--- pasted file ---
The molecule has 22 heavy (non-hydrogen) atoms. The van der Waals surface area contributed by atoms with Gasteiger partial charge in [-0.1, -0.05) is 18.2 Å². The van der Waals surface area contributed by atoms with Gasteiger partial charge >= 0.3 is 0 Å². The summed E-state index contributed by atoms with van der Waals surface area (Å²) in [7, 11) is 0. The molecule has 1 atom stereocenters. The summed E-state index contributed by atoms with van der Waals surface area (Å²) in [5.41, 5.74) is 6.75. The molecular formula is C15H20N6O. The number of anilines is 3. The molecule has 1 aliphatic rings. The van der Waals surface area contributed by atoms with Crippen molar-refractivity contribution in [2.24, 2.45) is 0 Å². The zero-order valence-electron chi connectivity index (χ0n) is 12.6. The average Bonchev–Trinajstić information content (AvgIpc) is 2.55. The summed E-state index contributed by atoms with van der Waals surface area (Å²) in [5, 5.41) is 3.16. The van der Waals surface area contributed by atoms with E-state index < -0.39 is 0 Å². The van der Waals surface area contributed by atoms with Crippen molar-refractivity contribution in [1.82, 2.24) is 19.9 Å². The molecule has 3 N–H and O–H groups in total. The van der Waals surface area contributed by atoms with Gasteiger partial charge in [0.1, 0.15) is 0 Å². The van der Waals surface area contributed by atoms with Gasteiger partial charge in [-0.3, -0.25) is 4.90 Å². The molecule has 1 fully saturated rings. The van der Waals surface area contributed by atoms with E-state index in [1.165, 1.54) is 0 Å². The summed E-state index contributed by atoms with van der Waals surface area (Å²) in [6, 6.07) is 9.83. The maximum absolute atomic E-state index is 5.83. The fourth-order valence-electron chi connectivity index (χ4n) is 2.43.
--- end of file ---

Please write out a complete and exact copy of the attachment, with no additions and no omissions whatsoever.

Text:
The molecule has 22 heavy (non-hydrogen) atoms. The van der Waals surface area contributed by atoms with Gasteiger partial charge in [-0.1, -0.05) is 18.2 Å². The van der Waals surface area contributed by atoms with Gasteiger partial charge >= 0.3 is 0 Å². The summed E-state index contributed by atoms with van der Waals surface area (Å²) in [7, 11) is 0. The molecule has 1 atom stereocenters. The summed E-state index contributed by atoms with van der Waals surface area (Å²) in [5.41, 5.74) is 6.75. The molecular formula is C15H20N6O. The number of anilines is 3. The molecule has 1 aliphatic rings. The van der Waals surface area contributed by atoms with Crippen molar-refractivity contribution in [2.24, 2.45) is 0 Å². The zero-order valence-electron chi connectivity index (χ0n) is 12.6. The average Bonchev–Trinajstić information content (AvgIpc) is 2.55. The summed E-state index contributed by atoms with van der Waals surface area (Å²) in [5, 5.41) is 3.16. The van der Waals surface area contributed by atoms with E-state index < -0.39 is 0 Å². The van der Waals surface area contributed by atoms with Crippen molar-refractivity contribution in [1.82, 2.24) is 19.9 Å². The molecule has 3 N–H and O–H groups in total. The van der Waals surface area contributed by atoms with Gasteiger partial charge in [0.1, 0.15) is 0 Å². The van der Waals surface area contributed by atoms with Gasteiger partial charge in [-0.3, -0.25) is 4.90 Å². The molecule has 1 fully saturated rings. The van der Waals surface area contributed by atoms with E-state index in [1.165, 1.54) is 0 Å². The summed E-state index contributed by atoms with van der Waals surface area (Å²) in [6, 6.07) is 9.83. The maximum absolute atomic E-state index is 5.83. The fourth-order valence-electron chi connectivity index (χ4n) is 2.43.